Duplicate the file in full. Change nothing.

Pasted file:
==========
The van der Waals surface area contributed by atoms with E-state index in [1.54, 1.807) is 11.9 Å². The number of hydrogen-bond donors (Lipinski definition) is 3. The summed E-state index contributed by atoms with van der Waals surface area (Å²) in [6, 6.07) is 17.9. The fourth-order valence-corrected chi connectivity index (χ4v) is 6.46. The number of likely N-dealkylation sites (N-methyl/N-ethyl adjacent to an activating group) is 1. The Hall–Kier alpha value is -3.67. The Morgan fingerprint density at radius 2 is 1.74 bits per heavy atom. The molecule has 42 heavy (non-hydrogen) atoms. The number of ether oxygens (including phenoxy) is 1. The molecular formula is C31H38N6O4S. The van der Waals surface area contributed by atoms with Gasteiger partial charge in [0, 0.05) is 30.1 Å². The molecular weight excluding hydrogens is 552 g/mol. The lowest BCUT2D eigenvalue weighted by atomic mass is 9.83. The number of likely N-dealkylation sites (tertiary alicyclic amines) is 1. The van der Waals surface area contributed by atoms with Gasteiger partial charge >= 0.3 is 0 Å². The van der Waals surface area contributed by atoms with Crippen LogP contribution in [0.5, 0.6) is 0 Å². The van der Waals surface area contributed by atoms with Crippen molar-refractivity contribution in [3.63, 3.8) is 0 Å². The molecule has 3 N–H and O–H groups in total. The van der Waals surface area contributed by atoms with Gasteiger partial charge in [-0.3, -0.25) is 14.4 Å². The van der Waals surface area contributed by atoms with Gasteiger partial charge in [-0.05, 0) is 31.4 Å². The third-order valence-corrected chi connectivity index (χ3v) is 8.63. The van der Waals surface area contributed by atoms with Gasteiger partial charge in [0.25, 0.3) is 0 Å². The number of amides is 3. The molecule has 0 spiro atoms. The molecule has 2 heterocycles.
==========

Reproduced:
The van der Waals surface area contributed by atoms with E-state index in [1.54, 1.807) is 11.9 Å². The number of hydrogen-bond donors (Lipinski definition) is 3. The summed E-state index contributed by atoms with van der Waals surface area (Å²) in [6, 6.07) is 17.9. The fourth-order valence-corrected chi connectivity index (χ4v) is 6.46. The number of likely N-dealkylation sites (N-methyl/N-ethyl adjacent to an activating group) is 1. The Hall–Kier alpha value is -3.67. The Morgan fingerprint density at radius 2 is 1.74 bits per heavy atom. The molecule has 42 heavy (non-hydrogen) atoms. The number of ether oxygens (including phenoxy) is 1. The molecular formula is C31H38N6O4S. The van der Waals surface area contributed by atoms with Gasteiger partial charge in [0, 0.05) is 30.1 Å². The molecular weight excluding hydrogens is 552 g/mol. The lowest BCUT2D eigenvalue weighted by atomic mass is 9.83. The number of likely N-dealkylation sites (tertiary alicyclic amines) is 1. The van der Waals surface area contributed by atoms with Gasteiger partial charge >= 0.3 is 0 Å². The van der Waals surface area contributed by atoms with Crippen LogP contribution in [0.5, 0.6) is 0 Å². The van der Waals surface area contributed by atoms with Crippen molar-refractivity contribution in [3.63, 3.8) is 0 Å². The molecule has 3 N–H and O–H groups in total. The van der Waals surface area contributed by atoms with Gasteiger partial charge in [-0.3, -0.25) is 14.4 Å². The van der Waals surface area contributed by atoms with Gasteiger partial charge in [-0.05, 0) is 31.4 Å². The third-order valence-corrected chi connectivity index (χ3v) is 8.63. The van der Waals surface area contributed by atoms with Gasteiger partial charge in [0.25, 0.3) is 0 Å². The number of amides is 3. The molecule has 0 spiro atoms. The molecule has 2 heterocycles.